Tuesday, October 1, 2013

Convenient-ish Circumstances

When readers pick up a well though out novel, the storyline appears seamless.  One plot point flows into another, and each character acts consistently within their personality to find a solution to whatever question is central to the book.

Or so it would seem.

As I got close to the ending of Homecoming, I found myself searching for solutions to the problem I'd created.  I had a general idea of how I wanted the novel to end, but I wasn't sure how I could do it in a way the reader would plausible within the context of the universe they were indulged in.  Then it hit me - I'd introduced a plot device nearly 20,000 words ago that was intended to show how far we'd come in hijacking another race's technology but never meant to be central to the story.  However, that plot device was now a perfect vessel to bring about the ending I wanted.

I even cackled when I discovered this(yes, I cackle...most evil bastards do that), and I found myself wondering how many other writers employ this as a means to resolve things in their books.  It's not like I thought my throwaway would be necessary as the book wound along - it was just something fun.  However, it fit so perfectly that I found myself wondering if it was divinely inspired.  I thought, Did Stephen King always mean for the boiler to explode at the Overlook?  When JK Rowling devised the coins imbued with a protean charm in Harry Potter and the Order of the Phoenix, did she know that those coins would come in handy for the DA members to communicate in book 7?

How much great writing is planned out and how much is happy coincidence?  Looking back at my own work, I found that I'd done similar things at a rate of about 50/50.  Sometimes I planned things out in intricate detail and deliberately steered the story towards a place I knew those little snippets would come in handy later.  In fact, most readers enjoy going back through works they enjoyed and finding the nuggets they missed that would later prove crucial.  But there were also times when I needed something to make it all click, and I noticed something never intended to be that important, but it worked when plugged into place.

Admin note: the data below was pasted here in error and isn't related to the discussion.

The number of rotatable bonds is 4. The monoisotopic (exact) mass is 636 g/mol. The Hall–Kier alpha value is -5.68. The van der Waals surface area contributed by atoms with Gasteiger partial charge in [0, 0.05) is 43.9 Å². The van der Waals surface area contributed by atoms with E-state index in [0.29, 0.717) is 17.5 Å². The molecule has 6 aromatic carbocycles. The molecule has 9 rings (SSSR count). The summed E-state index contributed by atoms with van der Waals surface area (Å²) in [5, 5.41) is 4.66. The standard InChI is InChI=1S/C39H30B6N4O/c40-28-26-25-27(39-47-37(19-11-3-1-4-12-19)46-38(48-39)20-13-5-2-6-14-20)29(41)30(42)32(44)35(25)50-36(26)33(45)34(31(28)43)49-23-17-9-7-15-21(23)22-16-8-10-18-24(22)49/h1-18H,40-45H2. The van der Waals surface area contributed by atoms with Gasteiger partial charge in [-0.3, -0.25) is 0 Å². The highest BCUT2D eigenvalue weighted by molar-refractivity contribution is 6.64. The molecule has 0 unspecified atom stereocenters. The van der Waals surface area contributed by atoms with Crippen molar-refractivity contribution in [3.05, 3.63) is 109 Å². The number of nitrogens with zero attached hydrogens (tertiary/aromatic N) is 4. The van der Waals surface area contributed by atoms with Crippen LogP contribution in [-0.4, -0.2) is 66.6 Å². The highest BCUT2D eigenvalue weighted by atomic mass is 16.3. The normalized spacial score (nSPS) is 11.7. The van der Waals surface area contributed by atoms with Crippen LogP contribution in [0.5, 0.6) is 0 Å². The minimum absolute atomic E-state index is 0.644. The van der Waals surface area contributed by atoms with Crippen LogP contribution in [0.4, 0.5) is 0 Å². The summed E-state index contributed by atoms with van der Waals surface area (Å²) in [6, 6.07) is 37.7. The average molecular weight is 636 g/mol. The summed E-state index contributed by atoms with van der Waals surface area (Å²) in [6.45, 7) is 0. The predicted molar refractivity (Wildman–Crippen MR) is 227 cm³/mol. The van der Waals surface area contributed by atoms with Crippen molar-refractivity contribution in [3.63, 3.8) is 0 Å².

I'm now convinced that there are loads of other writers out there who are similar to me in that regard.  Most of our stories have always been nebulous so that they can develop on their own as we write them, and that illusion comes only after they're in print and look nice and shiny under a glossy cover.  Knowing this on a conscious level helps make things easier and takes the pressure off when writing - I can now accept that there are times when it's okay to just let things develop and that my previous writing can save the day.

I also will continue to snicker when I think of how many readers may never know that about their favorite authors.

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